Second sex offender moves into Milwaukee neighborhood

MILWAUKEE -- A potentially dangerous, convicted sex offender has moved in to a north side Milwaukee neighborhood after being released from prison. Neighbors have already chased one sex offender out of the neighborhood, and now neighbors are fighting again.

In the summer of 2003, 51st Street was riddled with protests against a sex offender moving onto the block.  Now, in 2012, neighbors on the quiet stretch find themselves facing the same fight again. "Any sexual predator is bad, but yes I believe it is a lot worse, and the neighborhood needs to be aware," neighbor Evelyn Powell said.

Powell has lived on 51st for about 16 years.  She was part of the movement back in 2003 to get Milwaukee's most controversial registered sex offender - Billy Lee Morford moved out of the neighborhood.  Now, she's going door-to-door to let everyone know it's happening again. "We have to try.  If I don't try what good am I?" Powell said.

45-year-old Eddie Bolden was convicted of second degree sexual assault, spent five years in prison, then was moved to a mental health facility as a sexually violent person.  Now, he's occupying the home next door to Morford's old house.

Hezekiah Adams, Sr. has lived on the block for about four years.  Though he wasn't around when the previous offender moved in, he feels the answer this time is the same. "It's completely frightening. There is nothing that I believe government can do but to remove him from here and put him in isolation," Adams said.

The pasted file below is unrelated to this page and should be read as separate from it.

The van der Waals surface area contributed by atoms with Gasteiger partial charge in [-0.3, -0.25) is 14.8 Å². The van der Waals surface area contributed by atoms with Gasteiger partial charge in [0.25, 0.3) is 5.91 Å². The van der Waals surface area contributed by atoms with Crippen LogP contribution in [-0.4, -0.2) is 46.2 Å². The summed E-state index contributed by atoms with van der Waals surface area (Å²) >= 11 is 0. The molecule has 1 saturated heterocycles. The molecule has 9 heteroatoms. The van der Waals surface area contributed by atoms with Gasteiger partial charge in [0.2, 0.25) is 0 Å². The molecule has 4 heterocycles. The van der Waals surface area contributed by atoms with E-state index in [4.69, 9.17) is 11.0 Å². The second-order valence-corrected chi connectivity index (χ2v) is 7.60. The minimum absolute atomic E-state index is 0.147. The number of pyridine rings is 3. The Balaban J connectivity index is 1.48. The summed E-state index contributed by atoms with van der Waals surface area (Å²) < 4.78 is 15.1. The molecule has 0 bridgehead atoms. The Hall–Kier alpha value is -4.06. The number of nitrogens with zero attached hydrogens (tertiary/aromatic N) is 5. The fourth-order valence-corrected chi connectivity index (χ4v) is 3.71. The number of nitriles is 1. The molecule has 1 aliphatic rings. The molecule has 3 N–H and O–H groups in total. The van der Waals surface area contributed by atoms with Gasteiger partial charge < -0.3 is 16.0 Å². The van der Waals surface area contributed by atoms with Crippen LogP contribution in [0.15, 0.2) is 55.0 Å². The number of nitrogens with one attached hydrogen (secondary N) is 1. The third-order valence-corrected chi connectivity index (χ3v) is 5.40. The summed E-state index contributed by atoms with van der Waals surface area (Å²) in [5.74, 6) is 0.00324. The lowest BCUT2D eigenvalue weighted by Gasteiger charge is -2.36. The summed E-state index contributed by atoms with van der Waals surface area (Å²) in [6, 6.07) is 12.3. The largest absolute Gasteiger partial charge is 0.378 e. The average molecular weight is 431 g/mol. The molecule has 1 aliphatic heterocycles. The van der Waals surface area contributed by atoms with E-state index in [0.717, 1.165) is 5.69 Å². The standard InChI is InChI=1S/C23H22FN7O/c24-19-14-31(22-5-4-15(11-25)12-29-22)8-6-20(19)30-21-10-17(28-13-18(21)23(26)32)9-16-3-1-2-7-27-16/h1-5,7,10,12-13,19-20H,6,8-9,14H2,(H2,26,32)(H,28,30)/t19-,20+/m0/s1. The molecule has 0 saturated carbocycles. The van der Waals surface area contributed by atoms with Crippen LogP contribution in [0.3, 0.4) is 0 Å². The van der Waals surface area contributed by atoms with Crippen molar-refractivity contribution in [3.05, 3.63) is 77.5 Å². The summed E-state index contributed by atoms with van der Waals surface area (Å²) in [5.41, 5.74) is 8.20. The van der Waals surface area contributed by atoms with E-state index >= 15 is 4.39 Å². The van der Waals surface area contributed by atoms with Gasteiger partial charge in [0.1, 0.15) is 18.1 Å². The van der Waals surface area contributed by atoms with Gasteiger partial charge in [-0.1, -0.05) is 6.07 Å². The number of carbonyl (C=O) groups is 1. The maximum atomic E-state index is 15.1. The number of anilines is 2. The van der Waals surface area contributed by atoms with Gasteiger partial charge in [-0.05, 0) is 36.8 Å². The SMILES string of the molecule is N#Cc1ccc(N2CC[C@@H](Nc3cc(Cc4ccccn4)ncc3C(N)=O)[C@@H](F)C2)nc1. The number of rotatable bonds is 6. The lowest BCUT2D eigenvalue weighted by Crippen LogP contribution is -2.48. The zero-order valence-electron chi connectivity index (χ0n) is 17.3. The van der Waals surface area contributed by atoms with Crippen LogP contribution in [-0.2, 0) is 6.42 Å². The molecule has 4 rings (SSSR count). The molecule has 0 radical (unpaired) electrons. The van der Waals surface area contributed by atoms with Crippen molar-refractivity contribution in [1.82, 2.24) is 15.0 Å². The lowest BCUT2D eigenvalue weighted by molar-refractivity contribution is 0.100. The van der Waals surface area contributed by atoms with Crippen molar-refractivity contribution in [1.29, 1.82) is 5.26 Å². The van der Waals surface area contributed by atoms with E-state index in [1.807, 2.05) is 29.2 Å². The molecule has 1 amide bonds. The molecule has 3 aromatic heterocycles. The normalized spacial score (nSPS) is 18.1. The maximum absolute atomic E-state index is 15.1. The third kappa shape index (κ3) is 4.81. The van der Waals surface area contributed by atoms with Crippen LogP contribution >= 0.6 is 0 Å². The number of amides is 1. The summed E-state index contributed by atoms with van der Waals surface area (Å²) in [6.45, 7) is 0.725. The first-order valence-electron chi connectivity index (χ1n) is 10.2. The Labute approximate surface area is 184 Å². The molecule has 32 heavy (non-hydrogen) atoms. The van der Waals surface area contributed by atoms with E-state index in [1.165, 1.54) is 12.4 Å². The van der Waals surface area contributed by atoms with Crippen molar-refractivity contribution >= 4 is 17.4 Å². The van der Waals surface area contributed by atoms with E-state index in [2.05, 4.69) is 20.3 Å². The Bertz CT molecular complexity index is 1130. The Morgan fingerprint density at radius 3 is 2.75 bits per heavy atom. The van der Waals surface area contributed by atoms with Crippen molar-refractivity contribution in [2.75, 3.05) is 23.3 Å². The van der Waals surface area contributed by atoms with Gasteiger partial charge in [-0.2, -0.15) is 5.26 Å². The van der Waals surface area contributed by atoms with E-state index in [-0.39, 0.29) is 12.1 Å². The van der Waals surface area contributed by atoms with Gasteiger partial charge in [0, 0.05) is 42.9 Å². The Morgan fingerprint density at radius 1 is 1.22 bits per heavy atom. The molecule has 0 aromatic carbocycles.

It took nearly three years for neighbors to get Morford moved.  Powell says she's committed to do it again. "I won't quit. The more people that get together, we can do something. As a group, we can do something about it," Powell said.

Exactly what Bolden is convicted of and what he did have not been released.  However, police are emphasizing the purpose of letting neighbors know he's moved in is not to harass or further punish Bolden, nor hamper his chance to reintegrate into the community.

Neighbors expressed their anger over the decision to have Bolden move in during an informational meeting held Wednesday evening. "Nobody is happy about having a sex offender in their neighborhood," one neighbor said. "What I think is happening here is you guys find a place to put these people on poor people, people that don't have much of a voice. We didn't have any say, whatsoever. This is the second time this has been rammed down our throat," another neighbor said.